Monday, July 29, 2013

Insecurity and the Overcomer

Although I had booked a room for myself at a conference I recently attended, shortly after I checked in I discovered I had an unwelcomed roommate. It wasn’t one of the seven hundred women who were gathering for She Speaks 2013, nor was it a confused hotel guest.

No, it was no other than a former acquaintance I thought I had kissed goodbye a while back.

Insecurity, with her attendant baggage of lies and self consciousness tried her best to tag along with me. She trailed me to meals and whispered things like, “Look at all those women eating together. You’re going to look so awkward sitting alone—or worse yet, barging in on a group’s conversation. Their average age must be thirty. Who’d want to pay attention to someone as old as you.”

I reminded her I was a daughter of the Lord and it was up to Him when and where He was finished living through me. Insecurity is a stubborn character though. She followed me into the lecture hall, but slunk to the back when Lysa Terkeurst opened with the admonition to “let your identity, not your insecurity lead in a situation.”

I thought I had lost her until I walked into my small critique group where I would give a five minute speech, along with the other eleven women. I’d always been confident about speaking before groups but was suddenly overcome with insecurity’s presence: “You’re just talking about something God did for you a long time ago. These women have ministries and lessons for today’s woman. “

And then her coup d’ etat: “Look at there! Mandisa is in your group! Sure hope no one wants you to sing. Now you’re really out of your league.”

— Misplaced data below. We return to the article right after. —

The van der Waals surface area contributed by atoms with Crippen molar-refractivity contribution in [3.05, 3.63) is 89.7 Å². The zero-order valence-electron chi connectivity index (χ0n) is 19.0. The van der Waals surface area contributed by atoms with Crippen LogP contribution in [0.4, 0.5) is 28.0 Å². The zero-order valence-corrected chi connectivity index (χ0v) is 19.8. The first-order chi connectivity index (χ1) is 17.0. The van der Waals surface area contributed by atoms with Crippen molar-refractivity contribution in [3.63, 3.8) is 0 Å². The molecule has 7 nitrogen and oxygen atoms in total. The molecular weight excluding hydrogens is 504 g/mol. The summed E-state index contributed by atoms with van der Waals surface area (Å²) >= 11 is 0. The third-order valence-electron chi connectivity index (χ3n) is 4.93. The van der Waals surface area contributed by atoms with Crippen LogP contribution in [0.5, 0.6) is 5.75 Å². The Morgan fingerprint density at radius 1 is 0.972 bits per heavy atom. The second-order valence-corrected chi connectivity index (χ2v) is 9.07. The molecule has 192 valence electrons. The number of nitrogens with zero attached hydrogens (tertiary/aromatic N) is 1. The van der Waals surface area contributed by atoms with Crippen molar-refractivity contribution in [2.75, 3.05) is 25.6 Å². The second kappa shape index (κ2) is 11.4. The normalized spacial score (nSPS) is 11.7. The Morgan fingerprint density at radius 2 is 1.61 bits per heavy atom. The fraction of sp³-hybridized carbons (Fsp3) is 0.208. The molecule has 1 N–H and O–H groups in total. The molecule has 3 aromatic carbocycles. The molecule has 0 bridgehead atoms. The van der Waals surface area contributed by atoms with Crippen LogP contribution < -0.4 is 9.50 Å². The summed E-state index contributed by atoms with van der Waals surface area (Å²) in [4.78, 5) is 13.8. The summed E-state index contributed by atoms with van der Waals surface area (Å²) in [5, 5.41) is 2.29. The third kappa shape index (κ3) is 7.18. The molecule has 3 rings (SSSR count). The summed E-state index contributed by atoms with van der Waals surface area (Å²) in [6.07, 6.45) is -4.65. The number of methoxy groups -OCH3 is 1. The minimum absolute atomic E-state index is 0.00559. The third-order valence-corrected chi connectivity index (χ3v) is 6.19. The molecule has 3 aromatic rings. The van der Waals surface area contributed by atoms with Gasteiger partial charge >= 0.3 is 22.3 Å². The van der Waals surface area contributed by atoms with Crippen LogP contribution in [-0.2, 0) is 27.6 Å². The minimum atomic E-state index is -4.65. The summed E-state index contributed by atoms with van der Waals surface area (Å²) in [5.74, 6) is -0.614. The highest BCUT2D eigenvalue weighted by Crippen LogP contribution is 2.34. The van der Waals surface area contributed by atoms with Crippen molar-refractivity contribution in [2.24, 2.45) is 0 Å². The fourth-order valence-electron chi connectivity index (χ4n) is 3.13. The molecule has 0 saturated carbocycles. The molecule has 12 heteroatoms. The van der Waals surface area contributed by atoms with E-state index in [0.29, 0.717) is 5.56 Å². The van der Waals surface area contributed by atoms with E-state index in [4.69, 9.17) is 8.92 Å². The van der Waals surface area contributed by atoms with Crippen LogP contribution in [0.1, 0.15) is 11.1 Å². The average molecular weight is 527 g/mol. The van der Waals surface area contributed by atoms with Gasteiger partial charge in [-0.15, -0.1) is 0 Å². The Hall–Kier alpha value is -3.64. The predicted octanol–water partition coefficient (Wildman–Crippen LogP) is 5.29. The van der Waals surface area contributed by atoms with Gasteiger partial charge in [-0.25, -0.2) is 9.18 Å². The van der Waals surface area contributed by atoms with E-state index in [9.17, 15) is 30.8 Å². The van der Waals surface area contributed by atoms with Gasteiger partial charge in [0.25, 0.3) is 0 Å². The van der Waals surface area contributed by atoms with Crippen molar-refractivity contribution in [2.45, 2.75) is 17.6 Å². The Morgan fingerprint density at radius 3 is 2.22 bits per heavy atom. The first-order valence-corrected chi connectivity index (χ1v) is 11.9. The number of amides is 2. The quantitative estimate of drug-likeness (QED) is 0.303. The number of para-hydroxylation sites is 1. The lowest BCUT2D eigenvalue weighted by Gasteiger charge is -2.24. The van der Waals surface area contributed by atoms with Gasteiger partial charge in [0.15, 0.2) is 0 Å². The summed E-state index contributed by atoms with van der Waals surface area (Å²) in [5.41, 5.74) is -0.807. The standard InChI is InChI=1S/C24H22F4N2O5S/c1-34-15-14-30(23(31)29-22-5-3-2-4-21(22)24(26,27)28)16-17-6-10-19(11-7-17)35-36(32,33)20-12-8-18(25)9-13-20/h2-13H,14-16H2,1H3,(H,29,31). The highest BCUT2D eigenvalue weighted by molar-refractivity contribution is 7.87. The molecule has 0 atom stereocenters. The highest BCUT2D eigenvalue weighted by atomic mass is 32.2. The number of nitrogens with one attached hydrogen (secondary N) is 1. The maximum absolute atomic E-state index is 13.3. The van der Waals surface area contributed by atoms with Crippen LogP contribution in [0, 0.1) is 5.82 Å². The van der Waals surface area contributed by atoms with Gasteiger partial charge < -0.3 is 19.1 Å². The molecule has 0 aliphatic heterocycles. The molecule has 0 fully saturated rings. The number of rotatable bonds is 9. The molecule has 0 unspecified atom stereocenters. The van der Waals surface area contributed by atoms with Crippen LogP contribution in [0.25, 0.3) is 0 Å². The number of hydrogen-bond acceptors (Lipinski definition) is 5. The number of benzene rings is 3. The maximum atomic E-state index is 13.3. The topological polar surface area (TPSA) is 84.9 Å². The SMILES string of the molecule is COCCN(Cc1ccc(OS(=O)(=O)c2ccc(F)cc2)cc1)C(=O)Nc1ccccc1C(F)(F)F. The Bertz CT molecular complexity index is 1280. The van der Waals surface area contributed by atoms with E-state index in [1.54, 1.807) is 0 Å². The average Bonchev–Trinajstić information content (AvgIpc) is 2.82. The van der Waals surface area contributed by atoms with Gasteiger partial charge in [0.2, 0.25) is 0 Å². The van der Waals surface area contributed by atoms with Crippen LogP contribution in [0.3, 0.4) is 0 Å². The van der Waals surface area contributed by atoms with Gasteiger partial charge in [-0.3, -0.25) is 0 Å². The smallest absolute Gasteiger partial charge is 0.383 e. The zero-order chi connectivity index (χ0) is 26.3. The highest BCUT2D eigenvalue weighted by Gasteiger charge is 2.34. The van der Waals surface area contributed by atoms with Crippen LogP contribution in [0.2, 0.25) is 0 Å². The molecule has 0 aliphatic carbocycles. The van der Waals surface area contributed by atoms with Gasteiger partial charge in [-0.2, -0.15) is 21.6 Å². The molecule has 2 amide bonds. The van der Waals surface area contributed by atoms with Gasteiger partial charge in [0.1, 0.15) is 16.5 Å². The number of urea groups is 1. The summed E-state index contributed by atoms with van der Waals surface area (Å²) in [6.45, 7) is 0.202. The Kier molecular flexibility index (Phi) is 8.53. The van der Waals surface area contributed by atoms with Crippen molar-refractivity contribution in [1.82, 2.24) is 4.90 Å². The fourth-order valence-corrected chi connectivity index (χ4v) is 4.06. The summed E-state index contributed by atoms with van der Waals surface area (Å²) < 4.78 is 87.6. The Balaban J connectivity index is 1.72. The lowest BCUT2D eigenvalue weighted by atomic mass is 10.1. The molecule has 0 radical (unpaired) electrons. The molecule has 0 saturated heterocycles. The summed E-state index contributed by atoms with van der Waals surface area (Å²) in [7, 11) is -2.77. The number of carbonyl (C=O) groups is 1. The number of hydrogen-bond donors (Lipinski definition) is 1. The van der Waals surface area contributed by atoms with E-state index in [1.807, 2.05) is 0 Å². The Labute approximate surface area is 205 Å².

Sure enough, there sat Mandisa. She said God was calling her to speak more and although she had no problem singing, she was actually nervous about delivering her speech to us!  

“Ha! I whispered to my lying shadow. “Even a stage savvy, gifted woman like her gets nervous. Our God has gifted me as well in different areas, and He can say what He wants through my mouth and my writing. I am His workmanship created in Christ Jesus for good works as much as every other woman in this room.”

As each woman began her message, the Lord took over and spoke healing, redemption, freedom, and grace. Insecurity moved to the back of the room but caught my attention after several powerful deliveries and mouthed, “They’re all so good.”

In turn, I stepped to the lectern, opened my mouth and let out my story of the mighty deeds of the Lord—timeless deeds regardless of age or season. Insecurity moved toward the door.

Mandisa stepped forward, did a few warmup jumping jacks to shake off her nerves and banged out her message with as much power as she does her songs. 

Then, wedged in there in between the bathroom and the microwave counter of the little suite we were in she gave us another gift and sang "You're an 


I looked behind me in time to see the door close as Insecurity slithered out.